When, she recounts, the population of Durango learnt about the children they arranged to provide homes for those under the age of two until arrangements were made for their families to collect them. She recalls that when the prison was closed a year later and the prisoners were sent elsewhere, many of the local people gathered at the railway station to present them with food for the journey. It is, perhaps, worth recalling the level of repression in Spain at this time and that only four years earlier, in April 1937, Durango had been destroyed by the aircraft of the German Condor Legion – in an attack very similar to that carried out on Guernica – to appreciate these displays of courage and support towards political prisoners.
The interviews with fellow-prisoners tell of equally remarkable women and their hard lives. They include the stories of Nieves Waldemer Santisteban who gave birth in prison in Guadalajara; Rosario Sánchez Mora, who had helped to assemble crudely-made bombs using dynamite during the Civil War and who lost a hand in the process; Esperanza Martínez who was arrested after spending time in the mountains with the guerrillas who fought the dictatorship in the 1940s and María del Carmen Cuesta , who was a minor when she was sentenced at the age of fifteen for membership of the Juventudes Socialistas Unificadas, the youth wing of the Communist party. There are also the stories of three women – Victoria Pujolar, Adelaida Abarca and Angelita Ramos – who escaped from the Les Corts prison in Barcelona and made their way across the frontier into France.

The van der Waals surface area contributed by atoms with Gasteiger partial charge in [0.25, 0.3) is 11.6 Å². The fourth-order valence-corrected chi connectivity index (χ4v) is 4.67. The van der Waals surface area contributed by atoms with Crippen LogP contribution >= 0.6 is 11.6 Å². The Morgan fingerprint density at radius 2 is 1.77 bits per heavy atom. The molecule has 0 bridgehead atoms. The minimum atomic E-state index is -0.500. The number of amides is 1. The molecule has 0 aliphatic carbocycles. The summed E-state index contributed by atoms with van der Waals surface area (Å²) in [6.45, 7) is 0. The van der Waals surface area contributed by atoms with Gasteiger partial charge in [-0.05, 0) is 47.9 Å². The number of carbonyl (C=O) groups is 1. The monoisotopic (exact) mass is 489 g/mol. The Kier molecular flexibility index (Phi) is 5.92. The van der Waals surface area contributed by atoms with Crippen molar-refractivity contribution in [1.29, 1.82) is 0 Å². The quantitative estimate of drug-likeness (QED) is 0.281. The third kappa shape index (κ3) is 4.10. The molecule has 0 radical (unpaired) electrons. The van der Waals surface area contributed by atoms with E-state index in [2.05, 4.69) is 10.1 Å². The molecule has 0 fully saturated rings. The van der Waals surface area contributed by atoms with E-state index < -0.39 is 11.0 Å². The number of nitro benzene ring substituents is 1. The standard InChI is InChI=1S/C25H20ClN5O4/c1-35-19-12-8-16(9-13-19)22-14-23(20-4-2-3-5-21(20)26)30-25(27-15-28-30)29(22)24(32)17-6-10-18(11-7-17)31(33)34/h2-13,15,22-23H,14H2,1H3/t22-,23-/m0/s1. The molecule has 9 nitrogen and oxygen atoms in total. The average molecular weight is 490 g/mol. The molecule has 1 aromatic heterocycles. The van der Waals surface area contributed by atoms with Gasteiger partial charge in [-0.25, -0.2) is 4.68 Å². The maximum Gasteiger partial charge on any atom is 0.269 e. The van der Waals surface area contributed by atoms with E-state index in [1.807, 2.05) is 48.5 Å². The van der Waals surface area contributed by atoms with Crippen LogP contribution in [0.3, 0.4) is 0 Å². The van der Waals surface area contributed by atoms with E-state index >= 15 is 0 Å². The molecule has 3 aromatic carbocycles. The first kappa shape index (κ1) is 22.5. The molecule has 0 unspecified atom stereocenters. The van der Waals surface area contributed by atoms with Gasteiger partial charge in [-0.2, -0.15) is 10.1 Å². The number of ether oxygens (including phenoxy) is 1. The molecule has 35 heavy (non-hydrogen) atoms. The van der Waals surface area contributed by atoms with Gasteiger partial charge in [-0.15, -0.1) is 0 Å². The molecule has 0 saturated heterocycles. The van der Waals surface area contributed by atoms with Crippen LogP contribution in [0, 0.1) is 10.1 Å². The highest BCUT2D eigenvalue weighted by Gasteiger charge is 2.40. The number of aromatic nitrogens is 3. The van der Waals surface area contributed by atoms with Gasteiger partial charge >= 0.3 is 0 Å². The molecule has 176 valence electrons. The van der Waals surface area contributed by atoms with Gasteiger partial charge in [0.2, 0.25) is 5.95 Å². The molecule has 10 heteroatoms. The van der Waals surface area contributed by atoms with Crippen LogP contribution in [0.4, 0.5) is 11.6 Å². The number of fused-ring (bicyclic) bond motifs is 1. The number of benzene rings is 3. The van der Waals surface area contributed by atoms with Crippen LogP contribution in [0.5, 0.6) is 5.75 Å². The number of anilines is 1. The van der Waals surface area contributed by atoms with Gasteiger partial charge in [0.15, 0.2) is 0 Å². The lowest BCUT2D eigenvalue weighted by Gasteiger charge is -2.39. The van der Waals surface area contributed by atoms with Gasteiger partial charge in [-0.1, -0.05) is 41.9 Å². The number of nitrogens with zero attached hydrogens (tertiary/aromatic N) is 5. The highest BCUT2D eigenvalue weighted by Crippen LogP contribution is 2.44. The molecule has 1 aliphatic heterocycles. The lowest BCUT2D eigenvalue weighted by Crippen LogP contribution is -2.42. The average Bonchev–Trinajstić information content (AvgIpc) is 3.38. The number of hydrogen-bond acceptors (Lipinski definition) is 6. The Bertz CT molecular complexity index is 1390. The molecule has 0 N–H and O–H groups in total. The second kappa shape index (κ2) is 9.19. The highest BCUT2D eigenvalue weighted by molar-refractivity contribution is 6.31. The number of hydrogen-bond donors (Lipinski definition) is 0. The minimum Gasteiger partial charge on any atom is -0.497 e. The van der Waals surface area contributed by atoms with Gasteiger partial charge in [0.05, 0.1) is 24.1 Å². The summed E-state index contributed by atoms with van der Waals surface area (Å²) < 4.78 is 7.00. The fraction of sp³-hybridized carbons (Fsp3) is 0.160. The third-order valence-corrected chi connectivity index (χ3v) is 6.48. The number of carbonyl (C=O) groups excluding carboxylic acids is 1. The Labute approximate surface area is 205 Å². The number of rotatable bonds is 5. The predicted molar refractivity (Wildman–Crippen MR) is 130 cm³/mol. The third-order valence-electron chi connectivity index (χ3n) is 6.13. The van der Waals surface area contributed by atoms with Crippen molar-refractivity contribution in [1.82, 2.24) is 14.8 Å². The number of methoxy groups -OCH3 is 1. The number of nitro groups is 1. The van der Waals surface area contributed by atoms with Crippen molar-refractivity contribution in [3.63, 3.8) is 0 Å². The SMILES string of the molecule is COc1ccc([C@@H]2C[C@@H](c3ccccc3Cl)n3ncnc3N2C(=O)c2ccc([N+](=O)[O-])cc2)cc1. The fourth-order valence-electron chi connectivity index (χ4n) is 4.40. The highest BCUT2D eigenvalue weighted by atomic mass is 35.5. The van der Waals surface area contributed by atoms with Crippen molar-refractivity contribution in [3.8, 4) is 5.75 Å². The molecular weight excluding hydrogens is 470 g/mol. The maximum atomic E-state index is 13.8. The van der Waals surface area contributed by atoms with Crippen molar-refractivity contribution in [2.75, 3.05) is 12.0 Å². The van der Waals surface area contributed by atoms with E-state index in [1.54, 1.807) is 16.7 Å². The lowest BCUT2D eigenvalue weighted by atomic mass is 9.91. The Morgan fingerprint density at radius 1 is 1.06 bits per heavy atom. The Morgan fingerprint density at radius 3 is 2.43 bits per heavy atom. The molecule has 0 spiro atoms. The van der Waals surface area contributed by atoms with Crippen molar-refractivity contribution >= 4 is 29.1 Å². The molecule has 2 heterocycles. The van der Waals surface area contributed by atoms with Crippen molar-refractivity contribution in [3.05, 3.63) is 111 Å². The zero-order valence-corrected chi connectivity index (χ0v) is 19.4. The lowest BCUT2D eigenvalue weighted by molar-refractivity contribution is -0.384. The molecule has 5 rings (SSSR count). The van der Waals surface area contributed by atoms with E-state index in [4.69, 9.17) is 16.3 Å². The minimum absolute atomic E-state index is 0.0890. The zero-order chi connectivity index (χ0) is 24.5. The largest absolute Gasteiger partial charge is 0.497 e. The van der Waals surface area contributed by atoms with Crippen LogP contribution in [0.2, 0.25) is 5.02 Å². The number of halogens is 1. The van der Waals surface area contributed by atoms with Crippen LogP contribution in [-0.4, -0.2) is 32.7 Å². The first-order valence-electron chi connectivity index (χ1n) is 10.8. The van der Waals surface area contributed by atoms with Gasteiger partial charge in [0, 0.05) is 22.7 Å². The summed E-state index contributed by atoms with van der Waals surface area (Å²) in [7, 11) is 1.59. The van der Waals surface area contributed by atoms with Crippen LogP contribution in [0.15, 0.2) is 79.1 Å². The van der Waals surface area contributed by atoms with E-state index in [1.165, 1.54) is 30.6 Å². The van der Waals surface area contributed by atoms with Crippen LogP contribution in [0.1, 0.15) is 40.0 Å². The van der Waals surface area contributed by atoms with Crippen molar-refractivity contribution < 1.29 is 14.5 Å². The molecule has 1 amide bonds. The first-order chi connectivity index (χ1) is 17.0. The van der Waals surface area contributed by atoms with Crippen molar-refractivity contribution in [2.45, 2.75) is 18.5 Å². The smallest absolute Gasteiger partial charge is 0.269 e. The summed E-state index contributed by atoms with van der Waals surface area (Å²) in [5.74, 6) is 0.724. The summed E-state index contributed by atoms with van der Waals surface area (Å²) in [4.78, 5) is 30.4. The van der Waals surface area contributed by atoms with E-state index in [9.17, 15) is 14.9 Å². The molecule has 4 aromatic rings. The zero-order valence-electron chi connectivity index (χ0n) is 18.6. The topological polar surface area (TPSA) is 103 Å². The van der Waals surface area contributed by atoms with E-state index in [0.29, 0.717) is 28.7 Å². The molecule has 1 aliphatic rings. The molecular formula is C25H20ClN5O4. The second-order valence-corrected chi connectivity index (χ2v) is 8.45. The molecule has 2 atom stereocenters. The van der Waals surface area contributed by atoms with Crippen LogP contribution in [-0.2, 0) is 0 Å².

The prisoners whose lives are portrayed in this book are not typical of all of the women who experienced imprisonment in the post-war years. Many of those interviewed by Cuevas had been members of the Communist party and Cuevas herself continued to be active in the party and in resistance to the dictatorship until after the death of Franco in 1975. Nevertheless, with its portrayal of an often forgotten aspect of the Franco dictatorship and of some of the extraordinary lives of those who survived the post-war repression, Prison of Women deserves to be more widely known and, perhaps, even translated into Spanish.